Bust dollars, such as this beautiful coin, were called such because the bust of the reigning monarch’s image appeared on the obverse side of the coin. These coins were also made with the new screw press technique, and, in comparison to previous issues are exceptionally symmetrical and clearly struck. It is interesting to note that the number in a king’s title is in roman numerals, but accurate only in respect to the sophistication of the mint from which it came, i.e., often on coins of the new world the numeral “IV” is struck as “IIII”.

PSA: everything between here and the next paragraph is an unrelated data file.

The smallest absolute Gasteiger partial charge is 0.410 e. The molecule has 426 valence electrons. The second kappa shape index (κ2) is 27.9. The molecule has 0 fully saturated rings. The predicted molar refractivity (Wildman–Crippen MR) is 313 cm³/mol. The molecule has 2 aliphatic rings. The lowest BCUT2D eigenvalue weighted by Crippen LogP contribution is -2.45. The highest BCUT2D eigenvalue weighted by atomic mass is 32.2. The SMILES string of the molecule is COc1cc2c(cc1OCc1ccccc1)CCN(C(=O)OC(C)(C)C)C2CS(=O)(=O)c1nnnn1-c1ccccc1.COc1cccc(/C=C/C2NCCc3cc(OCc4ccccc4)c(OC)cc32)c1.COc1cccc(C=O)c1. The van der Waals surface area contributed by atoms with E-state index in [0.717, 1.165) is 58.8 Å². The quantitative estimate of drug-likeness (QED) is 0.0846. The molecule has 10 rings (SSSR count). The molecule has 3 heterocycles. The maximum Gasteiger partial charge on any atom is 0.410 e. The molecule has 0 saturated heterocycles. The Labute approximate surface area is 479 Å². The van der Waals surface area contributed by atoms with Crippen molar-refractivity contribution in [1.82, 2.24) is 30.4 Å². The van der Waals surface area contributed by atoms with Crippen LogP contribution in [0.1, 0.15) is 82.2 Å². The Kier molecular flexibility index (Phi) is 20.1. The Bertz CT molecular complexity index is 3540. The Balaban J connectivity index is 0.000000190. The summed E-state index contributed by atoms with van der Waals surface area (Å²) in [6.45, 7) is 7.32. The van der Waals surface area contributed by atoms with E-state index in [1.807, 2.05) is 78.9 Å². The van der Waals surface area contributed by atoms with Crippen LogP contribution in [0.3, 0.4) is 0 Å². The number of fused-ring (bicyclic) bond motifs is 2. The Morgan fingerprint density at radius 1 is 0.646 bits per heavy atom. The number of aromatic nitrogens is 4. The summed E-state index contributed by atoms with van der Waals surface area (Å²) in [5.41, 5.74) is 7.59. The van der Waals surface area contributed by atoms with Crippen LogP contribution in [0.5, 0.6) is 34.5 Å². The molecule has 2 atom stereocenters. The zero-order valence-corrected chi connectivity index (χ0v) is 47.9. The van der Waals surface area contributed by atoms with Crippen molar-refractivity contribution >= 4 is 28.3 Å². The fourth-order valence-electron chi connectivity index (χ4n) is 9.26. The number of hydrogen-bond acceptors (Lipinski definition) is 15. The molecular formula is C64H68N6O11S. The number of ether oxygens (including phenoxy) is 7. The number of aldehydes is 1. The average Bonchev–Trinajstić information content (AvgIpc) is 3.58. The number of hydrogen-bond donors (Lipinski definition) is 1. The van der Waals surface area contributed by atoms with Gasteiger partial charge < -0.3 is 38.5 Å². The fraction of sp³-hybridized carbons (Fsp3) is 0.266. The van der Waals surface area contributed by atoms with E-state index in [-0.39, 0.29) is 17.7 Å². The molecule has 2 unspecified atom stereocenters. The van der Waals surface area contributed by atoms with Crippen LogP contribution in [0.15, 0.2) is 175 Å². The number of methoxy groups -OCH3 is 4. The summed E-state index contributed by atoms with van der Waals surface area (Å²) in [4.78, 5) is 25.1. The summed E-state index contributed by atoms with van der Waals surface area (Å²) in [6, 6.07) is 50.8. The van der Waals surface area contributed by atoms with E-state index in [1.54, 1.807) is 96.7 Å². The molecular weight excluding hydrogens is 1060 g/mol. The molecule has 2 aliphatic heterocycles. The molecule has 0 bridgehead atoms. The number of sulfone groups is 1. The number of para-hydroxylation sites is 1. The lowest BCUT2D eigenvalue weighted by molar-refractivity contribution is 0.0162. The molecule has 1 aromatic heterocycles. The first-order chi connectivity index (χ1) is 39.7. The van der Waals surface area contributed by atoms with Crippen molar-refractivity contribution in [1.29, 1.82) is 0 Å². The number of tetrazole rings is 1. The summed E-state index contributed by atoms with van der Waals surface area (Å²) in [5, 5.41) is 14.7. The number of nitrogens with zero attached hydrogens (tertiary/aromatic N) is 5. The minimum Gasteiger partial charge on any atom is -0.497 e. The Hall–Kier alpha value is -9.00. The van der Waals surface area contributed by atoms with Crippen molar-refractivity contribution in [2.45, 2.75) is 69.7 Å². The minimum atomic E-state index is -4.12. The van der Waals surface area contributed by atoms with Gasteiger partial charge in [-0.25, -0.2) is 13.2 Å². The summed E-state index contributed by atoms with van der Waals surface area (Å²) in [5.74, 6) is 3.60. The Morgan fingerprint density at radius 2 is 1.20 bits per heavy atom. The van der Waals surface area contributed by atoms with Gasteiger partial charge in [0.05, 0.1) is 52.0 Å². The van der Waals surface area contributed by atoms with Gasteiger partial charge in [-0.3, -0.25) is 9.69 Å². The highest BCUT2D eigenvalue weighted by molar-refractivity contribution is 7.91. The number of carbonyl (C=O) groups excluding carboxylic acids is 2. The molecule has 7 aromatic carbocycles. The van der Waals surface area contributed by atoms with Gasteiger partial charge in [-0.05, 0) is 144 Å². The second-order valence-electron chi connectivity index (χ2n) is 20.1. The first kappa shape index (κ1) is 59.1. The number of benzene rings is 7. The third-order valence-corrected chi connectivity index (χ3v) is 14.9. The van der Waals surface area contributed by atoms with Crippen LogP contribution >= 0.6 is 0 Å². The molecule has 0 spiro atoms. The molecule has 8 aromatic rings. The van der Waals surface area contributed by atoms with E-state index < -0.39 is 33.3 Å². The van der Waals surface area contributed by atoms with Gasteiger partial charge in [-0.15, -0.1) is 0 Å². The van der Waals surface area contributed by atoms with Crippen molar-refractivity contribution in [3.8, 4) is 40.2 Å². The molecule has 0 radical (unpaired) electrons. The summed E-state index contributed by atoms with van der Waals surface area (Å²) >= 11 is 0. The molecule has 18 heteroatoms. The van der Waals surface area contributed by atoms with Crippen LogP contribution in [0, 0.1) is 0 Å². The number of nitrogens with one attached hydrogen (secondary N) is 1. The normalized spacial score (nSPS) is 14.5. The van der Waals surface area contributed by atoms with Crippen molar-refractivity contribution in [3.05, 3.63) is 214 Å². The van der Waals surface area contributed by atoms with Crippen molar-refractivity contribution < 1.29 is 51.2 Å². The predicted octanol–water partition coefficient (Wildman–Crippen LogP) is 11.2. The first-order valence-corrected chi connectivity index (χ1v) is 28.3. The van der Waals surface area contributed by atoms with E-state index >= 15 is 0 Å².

Charles IV was king of Spain from 1788 until 1808. He was the son of Charles III. His wife, Princess Maria Louisa of Parma, and ministers, especially Manuel de Godoy, his wife’s paramour, profoundly influenced Spanish foreign policy during his reign. Consequently, Spain became involved disastrously in the wars of the French Revolution 1792-1797 and was forced to cede to France the territory of Louisiana in America. In addition, the Spanish Navy was destroyed at Trafalgar, and the French under Napoleon invaded Spain two years later. In 1808 Napoleon deposed Charles and made Joseph Bonaparte King of Spain. Charles spent the rest of his life in Rome.